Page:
Wednesday, October 9, 2013

Davos: some images from the World Resources Forum 2013

Some photos from the World Resources Forum, held in Davos, Switzerland, Oct 6-9 2013. This set of photos has no pretense of being exhaustive, just a few snapshots that I took when I could

To start, here is yours truly (Ugo Bardi), giving his presentation on the first day of the meeting. The image is a rather famous graphic, originally made by David Murphy. You can read the details of my presentation in this post. (photo by Francesca Galeazzi)

Solitaire Townsend giving her talk. She has been incredibly brave in showing up to an audience of bespectacled and betied professionals with a talk titled "The Naked Environmentalist: how sex will save us" (!!). But her seminar turned out to be an extremely interesting discussion on the importance of social networks and on how to use advertising techniques in order to pass the message on sustainability.

One of the slides presented by Micheal Dittmar - physicist at the ETH Zurich. He is correctly very critical about how the concept of "sustainable development" - noting how, despite all the noise and the many conferences, it didn't bring to the world anything concrete.

Francesca Galeazzi giving her presentation. She works at ARUP in Shanghai, and her talk was about the quantification of the advantages of sustainable buildings. It is a difficult subject in China where, apparently, the need of sustainable buildings is still not well understood.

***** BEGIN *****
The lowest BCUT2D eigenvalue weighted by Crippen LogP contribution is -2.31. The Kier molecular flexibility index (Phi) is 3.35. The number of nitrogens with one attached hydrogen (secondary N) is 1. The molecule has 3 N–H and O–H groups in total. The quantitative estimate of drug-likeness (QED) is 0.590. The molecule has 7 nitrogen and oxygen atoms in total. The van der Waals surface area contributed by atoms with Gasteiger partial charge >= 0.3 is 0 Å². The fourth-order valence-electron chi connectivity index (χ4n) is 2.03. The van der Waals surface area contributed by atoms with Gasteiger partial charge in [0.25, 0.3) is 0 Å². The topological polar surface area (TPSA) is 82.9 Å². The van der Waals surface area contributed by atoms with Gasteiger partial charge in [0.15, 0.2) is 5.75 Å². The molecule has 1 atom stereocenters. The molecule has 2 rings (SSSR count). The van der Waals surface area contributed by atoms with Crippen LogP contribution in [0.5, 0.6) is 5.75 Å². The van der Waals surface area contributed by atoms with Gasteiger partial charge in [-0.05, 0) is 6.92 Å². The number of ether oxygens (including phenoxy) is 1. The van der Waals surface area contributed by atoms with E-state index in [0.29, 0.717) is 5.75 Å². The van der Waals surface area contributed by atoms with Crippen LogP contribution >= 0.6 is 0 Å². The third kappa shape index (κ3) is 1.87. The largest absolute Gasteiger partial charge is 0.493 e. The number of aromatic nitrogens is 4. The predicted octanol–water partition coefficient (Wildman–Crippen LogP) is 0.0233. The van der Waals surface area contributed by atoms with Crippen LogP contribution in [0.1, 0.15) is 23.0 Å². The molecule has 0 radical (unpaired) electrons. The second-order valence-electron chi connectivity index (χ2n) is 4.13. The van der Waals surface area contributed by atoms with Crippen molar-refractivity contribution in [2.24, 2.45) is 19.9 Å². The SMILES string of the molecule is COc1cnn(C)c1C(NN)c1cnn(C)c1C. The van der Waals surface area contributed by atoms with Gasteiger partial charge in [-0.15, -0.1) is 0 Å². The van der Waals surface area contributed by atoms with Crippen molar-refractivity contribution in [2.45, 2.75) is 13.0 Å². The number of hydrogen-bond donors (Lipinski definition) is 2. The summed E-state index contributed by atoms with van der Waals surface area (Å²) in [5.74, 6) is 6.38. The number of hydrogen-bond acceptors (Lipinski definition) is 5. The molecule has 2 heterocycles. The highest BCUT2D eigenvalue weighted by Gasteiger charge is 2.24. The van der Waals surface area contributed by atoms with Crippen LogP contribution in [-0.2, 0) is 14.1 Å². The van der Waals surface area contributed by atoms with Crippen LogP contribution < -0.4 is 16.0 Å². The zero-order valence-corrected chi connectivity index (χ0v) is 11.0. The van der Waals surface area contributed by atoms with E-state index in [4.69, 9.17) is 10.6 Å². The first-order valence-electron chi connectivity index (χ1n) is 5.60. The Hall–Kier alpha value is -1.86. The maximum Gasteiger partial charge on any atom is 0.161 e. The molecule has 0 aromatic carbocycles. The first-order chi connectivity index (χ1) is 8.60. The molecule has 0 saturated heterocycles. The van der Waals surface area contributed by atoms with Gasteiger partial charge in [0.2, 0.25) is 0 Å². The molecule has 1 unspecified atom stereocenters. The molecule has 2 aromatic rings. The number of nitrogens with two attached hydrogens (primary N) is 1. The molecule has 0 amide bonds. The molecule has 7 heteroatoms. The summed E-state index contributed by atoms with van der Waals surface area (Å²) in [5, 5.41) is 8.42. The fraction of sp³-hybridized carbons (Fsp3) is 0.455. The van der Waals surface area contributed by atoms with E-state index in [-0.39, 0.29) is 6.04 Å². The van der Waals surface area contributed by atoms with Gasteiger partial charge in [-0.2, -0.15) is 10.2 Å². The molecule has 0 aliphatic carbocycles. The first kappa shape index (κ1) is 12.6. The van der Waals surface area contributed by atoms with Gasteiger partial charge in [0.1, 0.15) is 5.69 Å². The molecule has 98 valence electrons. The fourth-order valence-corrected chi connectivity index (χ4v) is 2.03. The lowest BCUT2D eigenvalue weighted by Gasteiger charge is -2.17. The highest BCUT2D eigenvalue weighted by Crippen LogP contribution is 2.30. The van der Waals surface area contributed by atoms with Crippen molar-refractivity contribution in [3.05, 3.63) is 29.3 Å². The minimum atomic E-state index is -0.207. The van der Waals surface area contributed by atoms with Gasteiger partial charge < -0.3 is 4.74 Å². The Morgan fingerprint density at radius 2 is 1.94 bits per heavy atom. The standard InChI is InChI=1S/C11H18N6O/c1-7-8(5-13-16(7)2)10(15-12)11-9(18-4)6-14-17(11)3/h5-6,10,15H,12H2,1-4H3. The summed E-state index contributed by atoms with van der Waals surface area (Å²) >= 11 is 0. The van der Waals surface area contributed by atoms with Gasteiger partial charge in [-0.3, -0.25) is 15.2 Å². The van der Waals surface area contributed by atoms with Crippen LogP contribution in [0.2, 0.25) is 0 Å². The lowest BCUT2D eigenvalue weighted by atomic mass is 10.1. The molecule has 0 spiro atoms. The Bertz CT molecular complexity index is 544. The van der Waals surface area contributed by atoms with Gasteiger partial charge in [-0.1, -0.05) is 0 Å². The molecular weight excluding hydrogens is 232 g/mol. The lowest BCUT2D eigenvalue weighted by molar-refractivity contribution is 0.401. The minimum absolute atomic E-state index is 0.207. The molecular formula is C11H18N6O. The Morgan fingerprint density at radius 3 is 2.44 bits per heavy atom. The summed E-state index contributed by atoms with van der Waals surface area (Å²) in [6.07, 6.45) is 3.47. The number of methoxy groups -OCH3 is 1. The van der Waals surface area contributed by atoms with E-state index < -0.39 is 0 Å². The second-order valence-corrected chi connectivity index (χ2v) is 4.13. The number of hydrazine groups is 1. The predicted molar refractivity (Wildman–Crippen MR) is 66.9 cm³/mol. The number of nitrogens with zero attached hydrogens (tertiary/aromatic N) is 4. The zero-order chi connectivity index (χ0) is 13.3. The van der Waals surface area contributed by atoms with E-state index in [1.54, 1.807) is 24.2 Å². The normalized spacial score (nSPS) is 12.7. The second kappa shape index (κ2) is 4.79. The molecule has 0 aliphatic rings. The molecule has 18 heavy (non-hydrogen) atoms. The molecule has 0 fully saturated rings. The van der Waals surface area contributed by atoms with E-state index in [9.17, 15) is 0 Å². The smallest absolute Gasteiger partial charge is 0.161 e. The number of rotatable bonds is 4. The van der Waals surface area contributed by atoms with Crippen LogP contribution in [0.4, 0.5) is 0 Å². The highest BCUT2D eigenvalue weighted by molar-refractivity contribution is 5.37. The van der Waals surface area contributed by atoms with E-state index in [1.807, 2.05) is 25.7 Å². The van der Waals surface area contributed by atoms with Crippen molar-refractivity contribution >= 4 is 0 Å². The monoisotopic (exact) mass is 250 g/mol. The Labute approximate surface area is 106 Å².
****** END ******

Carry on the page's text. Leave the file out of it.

Rolf Widmer, ETH Zurich, leading a seminar on automotive recycling. 

One of the results of the discussion at the panel chaired by Rolf Widmer. It is not easy to recycle old cars - but we tried to find ways. 

Scientific meetings often offer prizes for the best papers - they don't usually pay attention to the worst ones. However, if there is a best paper, there has to be the worst one. About the World Resource Forum in Davos 2013, I propose as a purely personal nomination this poster for the worst paper not just of this meeting but perhaps in absolute terms, the worst paper I've ever seen. 

One of the several panel discussions at the meeting. Yours truly is participating in this one.

To conclude, what would a conference be without a conference dinner? Here it is!


  1. Nah Ugo,

    what a conference like this wil look like in 40 years from now? I.e. in 2052-3?

    If I am lucky, I will be 72-3 years old. What will I do? I don't know :-)


    1. Well, there will be a "peak meetings". Maybe it is already passed

  2. I'm intrigued by Solitaire Townsend's talk. For years the big issue around resource depletion, the environment, and the future of mankind (or lack thereof) to me has been the inability to engage a majority or even a respectable minority of the population to care about these issues.

    A rational person would instantly embrace the facts concerning limits to growth, population, and resource issues. A rational person won't deny truth and the obvious conclusion here is that humans are actually not rational creatures. Digging deeper into human psychology and the mechanics of deception sadly informs me that without the proper education this is indeed the reality.